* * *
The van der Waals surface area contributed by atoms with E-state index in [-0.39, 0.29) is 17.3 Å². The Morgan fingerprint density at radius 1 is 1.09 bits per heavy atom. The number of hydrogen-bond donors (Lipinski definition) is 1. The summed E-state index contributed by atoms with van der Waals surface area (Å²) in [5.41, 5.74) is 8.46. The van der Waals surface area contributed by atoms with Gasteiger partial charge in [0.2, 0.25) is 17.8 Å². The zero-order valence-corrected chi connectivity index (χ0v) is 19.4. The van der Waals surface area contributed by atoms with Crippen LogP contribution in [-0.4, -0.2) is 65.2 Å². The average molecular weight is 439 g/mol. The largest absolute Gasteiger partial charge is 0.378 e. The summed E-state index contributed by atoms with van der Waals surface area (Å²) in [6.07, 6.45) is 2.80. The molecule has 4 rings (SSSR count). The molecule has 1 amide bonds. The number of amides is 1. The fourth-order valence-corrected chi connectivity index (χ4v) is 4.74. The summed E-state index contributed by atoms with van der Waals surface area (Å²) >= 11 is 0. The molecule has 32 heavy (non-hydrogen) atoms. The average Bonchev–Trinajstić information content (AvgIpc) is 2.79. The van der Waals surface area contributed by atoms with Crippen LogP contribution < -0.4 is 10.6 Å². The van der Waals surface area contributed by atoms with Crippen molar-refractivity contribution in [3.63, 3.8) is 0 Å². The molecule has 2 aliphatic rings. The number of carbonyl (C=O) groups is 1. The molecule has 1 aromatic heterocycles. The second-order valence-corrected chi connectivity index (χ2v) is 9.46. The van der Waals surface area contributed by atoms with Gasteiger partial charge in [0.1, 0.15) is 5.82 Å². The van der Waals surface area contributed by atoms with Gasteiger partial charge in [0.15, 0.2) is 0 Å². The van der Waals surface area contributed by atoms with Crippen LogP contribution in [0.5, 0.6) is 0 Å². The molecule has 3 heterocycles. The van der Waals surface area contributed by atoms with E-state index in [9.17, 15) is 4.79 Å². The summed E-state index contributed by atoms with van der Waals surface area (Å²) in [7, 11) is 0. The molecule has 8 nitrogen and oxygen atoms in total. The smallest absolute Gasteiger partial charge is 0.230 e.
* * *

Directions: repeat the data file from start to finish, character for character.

The van der Waals surface area contributed by atoms with E-state index in [-0.39, 0.29) is 17.3 Å². The Morgan fingerprint density at radius 1 is 1.09 bits per heavy atom. The number of hydrogen-bond donors (Lipinski definition) is 1. The summed E-state index contributed by atoms with van der Waals surface area (Å²) in [5.41, 5.74) is 8.46. The van der Waals surface area contributed by atoms with Gasteiger partial charge in [0.2, 0.25) is 17.8 Å². The zero-order valence-corrected chi connectivity index (χ0v) is 19.4. The van der Waals surface area contributed by atoms with Crippen LogP contribution in [-0.4, -0.2) is 65.2 Å². The average molecular weight is 439 g/mol. The largest absolute Gasteiger partial charge is 0.378 e. The summed E-state index contributed by atoms with van der Waals surface area (Å²) in [6.07, 6.45) is 2.80. The molecule has 4 rings (SSSR count). The molecule has 1 amide bonds. The number of amides is 1. The fourth-order valence-corrected chi connectivity index (χ4v) is 4.74. The summed E-state index contributed by atoms with van der Waals surface area (Å²) >= 11 is 0. The molecule has 32 heavy (non-hydrogen) atoms. The average Bonchev–Trinajstić information content (AvgIpc) is 2.79. The van der Waals surface area contributed by atoms with Crippen LogP contribution < -0.4 is 10.6 Å². The van der Waals surface area contributed by atoms with Crippen molar-refractivity contribution in [3.63, 3.8) is 0 Å². The molecule has 2 aliphatic rings. The number of carbonyl (C=O) groups is 1. The molecule has 1 aromatic heterocycles. The second-order valence-corrected chi connectivity index (χ2v) is 9.46. The van der Waals surface area contributed by atoms with Gasteiger partial charge in [0.1, 0.15) is 5.82 Å². The van der Waals surface area contributed by atoms with Gasteiger partial charge in [0.15, 0.2) is 0 Å². The van der Waals surface area contributed by atoms with Crippen LogP contribution in [0.5, 0.6) is 0 Å². The molecule has 3 heterocycles. The van der Waals surface area contributed by atoms with E-state index in [9.17, 15) is 4.79 Å². The summed E-state index contributed by atoms with van der Waals surface area (Å²) in [7, 11) is 0. The molecule has 8 nitrogen and oxygen atoms in total. The smallest absolute Gasteiger partial charge is 0.230 e.